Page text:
As great as Donovan looked on the two goals, he remains a curiosity -- a player without a natural position. When he is on the front line, he plays almost as if he is an attacking midfielder. He doesn't go forward without the ball, refusing to play with his back to the goal. That might reflect good sense, given Donovan's small stature, but it limits the U.S.' attack. This is why Arena left McBride up top by himself. Donovan needs to use his speed, to run at the goal. Unfortunately, when he is in the midfield he is too timid, and his defense isn't what it should be -- perhaps, again, due to his small size.
Donovan succeeds as a striker in CONCACAF games, largely because the other teams aren't very big, either -- and the defenders are unable to keep up with him. Against the bigger and faster European, South American and African sides, Donovan disappears. Ultimately, Donovan's best position has to be in the midfield, but this requires the U.S. to find some scoring threats up front. In the early World Cup qualifiers, Eddie Johnson looked like he would be the deadly striker the U.S. so badly needs, but he hasn't played at that level in the last year and a half.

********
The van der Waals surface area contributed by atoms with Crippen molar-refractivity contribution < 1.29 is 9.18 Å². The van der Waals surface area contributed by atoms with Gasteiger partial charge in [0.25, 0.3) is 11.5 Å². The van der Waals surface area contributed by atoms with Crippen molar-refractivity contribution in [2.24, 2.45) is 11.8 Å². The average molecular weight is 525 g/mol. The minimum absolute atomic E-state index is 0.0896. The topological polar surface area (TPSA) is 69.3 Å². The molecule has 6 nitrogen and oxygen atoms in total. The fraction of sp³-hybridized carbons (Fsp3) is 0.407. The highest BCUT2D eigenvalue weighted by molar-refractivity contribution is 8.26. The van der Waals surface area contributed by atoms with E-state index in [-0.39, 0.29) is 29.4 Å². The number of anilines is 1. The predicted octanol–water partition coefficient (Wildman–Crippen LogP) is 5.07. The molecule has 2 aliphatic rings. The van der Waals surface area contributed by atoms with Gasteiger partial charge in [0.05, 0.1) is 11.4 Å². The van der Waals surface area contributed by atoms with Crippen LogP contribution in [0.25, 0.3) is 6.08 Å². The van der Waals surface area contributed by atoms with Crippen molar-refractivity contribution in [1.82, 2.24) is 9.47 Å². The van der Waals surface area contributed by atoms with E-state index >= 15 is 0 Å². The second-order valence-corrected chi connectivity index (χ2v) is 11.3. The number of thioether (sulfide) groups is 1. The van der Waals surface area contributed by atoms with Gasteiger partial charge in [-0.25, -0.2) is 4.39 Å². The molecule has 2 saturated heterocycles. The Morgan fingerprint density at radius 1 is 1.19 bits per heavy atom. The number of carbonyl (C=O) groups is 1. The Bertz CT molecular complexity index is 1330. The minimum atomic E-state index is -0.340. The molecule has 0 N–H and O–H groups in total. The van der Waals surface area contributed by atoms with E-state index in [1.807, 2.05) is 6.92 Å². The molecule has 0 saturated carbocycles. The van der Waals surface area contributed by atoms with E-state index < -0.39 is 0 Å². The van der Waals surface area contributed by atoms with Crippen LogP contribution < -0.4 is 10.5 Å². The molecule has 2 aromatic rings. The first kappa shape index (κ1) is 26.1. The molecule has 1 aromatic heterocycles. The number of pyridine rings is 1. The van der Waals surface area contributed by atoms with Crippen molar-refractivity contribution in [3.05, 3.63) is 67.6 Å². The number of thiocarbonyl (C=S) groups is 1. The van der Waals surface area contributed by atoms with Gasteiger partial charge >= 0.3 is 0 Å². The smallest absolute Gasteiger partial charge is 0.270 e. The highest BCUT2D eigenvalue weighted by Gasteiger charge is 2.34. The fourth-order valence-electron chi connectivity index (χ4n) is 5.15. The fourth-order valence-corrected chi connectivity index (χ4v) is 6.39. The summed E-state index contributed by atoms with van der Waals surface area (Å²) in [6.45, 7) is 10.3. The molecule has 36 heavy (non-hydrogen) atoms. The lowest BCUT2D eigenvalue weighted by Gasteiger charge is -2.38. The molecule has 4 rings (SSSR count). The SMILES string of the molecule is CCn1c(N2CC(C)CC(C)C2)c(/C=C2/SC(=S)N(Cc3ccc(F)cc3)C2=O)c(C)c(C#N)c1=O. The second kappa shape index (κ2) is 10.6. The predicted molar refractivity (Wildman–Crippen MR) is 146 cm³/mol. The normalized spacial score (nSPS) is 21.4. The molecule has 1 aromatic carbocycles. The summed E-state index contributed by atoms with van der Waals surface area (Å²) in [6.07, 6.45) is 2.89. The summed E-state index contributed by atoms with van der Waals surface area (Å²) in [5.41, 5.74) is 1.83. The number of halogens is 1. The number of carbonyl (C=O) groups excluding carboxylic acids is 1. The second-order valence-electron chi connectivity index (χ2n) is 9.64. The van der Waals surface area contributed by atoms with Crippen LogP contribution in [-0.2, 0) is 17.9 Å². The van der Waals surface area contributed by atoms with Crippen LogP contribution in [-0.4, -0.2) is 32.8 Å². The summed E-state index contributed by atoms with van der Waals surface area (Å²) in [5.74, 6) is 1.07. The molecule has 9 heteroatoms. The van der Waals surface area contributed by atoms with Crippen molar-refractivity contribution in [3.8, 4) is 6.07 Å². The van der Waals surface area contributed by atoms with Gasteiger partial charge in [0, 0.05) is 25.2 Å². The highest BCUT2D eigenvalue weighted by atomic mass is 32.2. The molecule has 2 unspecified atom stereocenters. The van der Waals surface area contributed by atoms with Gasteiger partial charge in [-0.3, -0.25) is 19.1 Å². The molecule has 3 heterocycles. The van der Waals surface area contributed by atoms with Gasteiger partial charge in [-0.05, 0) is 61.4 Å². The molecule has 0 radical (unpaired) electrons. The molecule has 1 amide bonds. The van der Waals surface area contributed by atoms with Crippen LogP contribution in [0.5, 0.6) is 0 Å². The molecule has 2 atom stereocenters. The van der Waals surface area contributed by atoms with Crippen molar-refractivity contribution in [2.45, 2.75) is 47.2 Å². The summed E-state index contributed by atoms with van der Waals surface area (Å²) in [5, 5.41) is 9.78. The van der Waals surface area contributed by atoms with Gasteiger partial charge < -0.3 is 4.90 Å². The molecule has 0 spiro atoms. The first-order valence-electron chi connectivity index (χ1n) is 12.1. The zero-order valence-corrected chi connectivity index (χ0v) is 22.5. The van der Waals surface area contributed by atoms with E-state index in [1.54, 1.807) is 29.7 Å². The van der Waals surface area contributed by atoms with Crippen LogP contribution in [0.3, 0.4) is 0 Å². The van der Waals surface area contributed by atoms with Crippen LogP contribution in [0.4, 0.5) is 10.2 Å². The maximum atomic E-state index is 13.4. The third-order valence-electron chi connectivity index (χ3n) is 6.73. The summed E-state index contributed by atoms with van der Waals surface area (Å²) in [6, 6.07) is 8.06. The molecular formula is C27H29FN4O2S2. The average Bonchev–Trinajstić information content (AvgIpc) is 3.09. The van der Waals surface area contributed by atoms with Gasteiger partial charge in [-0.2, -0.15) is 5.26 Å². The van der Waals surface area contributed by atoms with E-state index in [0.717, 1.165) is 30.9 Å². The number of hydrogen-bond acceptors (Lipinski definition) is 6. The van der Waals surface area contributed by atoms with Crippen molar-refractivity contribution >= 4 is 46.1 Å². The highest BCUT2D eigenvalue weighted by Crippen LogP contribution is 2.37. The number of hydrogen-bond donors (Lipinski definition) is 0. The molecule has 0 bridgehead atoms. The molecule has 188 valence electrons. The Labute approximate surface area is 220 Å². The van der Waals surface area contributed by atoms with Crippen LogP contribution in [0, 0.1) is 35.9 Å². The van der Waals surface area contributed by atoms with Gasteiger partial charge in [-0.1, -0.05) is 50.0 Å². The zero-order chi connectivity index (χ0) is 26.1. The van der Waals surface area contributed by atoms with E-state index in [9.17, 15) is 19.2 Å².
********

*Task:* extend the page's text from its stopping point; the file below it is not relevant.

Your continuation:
Then there is the defense. As good as Conrad and Bornstein were, Albright was terribly overmatched. Bocanegra was tough, but it appeared he was beaten a few times, as well. Still, the defense was good enough to win. It is the result that matters most of all. Just ask the disappointed, largely pro-Mexico crowd that filled the sold-out University of Phoenix Stadium in Glendale.
It's a good start to the Bob Bradley era, though it remains unclear just how long that era will last. I still expect that the USSF will make a big push to bring in a foreign coach to take over the team in the Spring. There's nothing wrong with establishing the U.S. as the top team in the CONCACAF region -- though I think that is oversold. Notwithstanding our ability to beat Mexico regularly, the Mexican side is more competitive against the top teams from the other regions. This game showed that the U.S. team has to improve in a number of areas before they can be competitive outside of CONCACAF, where higher standards are required to be competititive.
Still, a win over Mexico is something to celebrate -- there will be plenty of time later to dissect the team's deficiencies. For tonight, we can celebrate the rediscovered brilliance of Landon Donovan, the excitement generated by speedy, young Jonathan Bornstein, and the emergence of Jimmy Conrad, the Man of the Match.